Driving home after ten hours away from the farm I switch off the administrative and dispatcher side of my brain and start thinking about the next seven or eight hours of work on the farm. Sap from the maple trees around the house has taken occupancy in every barrel, bucket, gallon jug, glass jar and other storage container available to me save for the bath tub. If we don't boil, we will be wasting precious sap as it dribbles down the sides of the trees.
I arrive at the house to find that Little Man and his father have gotten the fire started and the contents of our wash tub evaporator are just about to a boil. We visit with my cousin over steam rising from the clear liquid. After a short time the color deepens and the air takes on a sweet smell just as Little Man's mood turns sour. Time to go inside, make dinner and begin our evening ritual of bath, brush teeth, story and bed while his father tends to the boil.
At 9:00 p.m. I take the reins of the boiling operation as Little man's father has to get cleaned up and get some sleep so he can leave before sun up for his off farm job. The evening is cold; winter still has its claws in this night. The clouds let forth small bursts of flurries every now and again and I am sitting on an overturned plastic bucket in mud at least two inches deep, in front of a roaring wood stove and vat of sweet liquid.
Around 11:30 p.m. the sap has finally come to and stays at the perfect boil. Every last joint in my body aches from carting wood across the lawn to the wood stove and chopping it by hand. My feet are soaked through to the bone as I realize I am still wearing the clothes that I wore to my off farm job - certainly not ones made for playing in the mud. The makeshift door to my boiling rig is burning through and I have scalded my hands too many times to count as I draw off syrup by lantern light. Shortly before 1:00 a.m. I head inside with my 'blackstrap' maple syrup, steam rolling off the hot bucket melting any snow flakes that dare come near.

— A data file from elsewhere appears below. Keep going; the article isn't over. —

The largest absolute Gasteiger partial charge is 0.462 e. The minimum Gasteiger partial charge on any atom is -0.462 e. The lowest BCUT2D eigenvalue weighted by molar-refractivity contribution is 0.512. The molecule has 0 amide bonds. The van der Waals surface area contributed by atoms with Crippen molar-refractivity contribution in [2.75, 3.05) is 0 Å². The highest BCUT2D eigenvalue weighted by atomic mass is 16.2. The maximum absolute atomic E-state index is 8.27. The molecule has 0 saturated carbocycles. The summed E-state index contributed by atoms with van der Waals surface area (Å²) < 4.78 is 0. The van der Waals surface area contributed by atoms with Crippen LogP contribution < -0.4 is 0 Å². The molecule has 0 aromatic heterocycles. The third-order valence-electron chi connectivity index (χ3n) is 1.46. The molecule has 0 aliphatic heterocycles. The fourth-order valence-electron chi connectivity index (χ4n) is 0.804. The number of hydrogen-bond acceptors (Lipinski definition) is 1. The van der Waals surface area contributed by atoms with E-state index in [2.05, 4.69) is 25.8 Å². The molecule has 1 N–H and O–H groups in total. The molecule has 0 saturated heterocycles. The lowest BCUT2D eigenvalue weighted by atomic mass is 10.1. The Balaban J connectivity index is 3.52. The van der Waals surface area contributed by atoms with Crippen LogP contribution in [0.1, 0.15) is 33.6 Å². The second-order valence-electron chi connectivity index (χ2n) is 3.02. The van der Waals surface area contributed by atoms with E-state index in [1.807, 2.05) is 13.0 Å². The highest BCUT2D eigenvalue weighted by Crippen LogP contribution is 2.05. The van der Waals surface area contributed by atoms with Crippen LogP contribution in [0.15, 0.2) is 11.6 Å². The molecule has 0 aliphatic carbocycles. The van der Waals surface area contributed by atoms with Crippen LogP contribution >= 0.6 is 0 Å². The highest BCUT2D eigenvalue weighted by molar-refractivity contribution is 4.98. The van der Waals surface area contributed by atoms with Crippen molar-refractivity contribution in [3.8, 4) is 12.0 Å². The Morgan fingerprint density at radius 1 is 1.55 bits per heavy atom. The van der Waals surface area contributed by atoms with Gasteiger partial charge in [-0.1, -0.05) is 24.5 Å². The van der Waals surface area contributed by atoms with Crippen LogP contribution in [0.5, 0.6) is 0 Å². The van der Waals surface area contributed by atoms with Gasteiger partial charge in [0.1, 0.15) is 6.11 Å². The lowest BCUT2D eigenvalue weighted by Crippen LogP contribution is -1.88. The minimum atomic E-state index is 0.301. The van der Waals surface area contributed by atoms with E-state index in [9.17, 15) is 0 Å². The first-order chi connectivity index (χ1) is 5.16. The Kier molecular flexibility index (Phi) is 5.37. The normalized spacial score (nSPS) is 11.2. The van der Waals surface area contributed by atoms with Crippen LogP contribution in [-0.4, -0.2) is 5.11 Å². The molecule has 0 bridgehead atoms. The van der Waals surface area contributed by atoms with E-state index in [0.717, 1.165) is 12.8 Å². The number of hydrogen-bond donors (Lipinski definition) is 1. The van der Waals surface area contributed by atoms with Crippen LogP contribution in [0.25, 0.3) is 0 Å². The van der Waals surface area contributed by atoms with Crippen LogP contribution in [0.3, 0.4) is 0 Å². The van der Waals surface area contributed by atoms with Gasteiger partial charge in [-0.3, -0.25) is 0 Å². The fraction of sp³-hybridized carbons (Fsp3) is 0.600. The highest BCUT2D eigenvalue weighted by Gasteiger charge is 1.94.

As I pass through the garage (aka rabbit shed), I notice a doe carrying hay in her mouth (a tell-tale sign of ensuing delivery). She is early and I am out of nest boxes. Syrup bucket placed inside and out of reach of furry critters, I start to work crafting a nest box out of scrap wood in the garage. Thankfully the garage is plenty far from Little man's crib lest I wake him during the wee hours of this morning. Nest box in place, I retreat inside.
Clothes reeking of campfire smoke, maple syrup and mud are discarded directly into the washing machine. A quick shower for the purpose of warming the bones and joints and a couple of over-the-counter pain relievers to ensure this beaten body can get moving in the morning. Exhausted, I fall into bed, the cold seeping out through my pores drives the cats off the bed. My last thoughts - in less than five hours I am actually looking forward to starting all over again.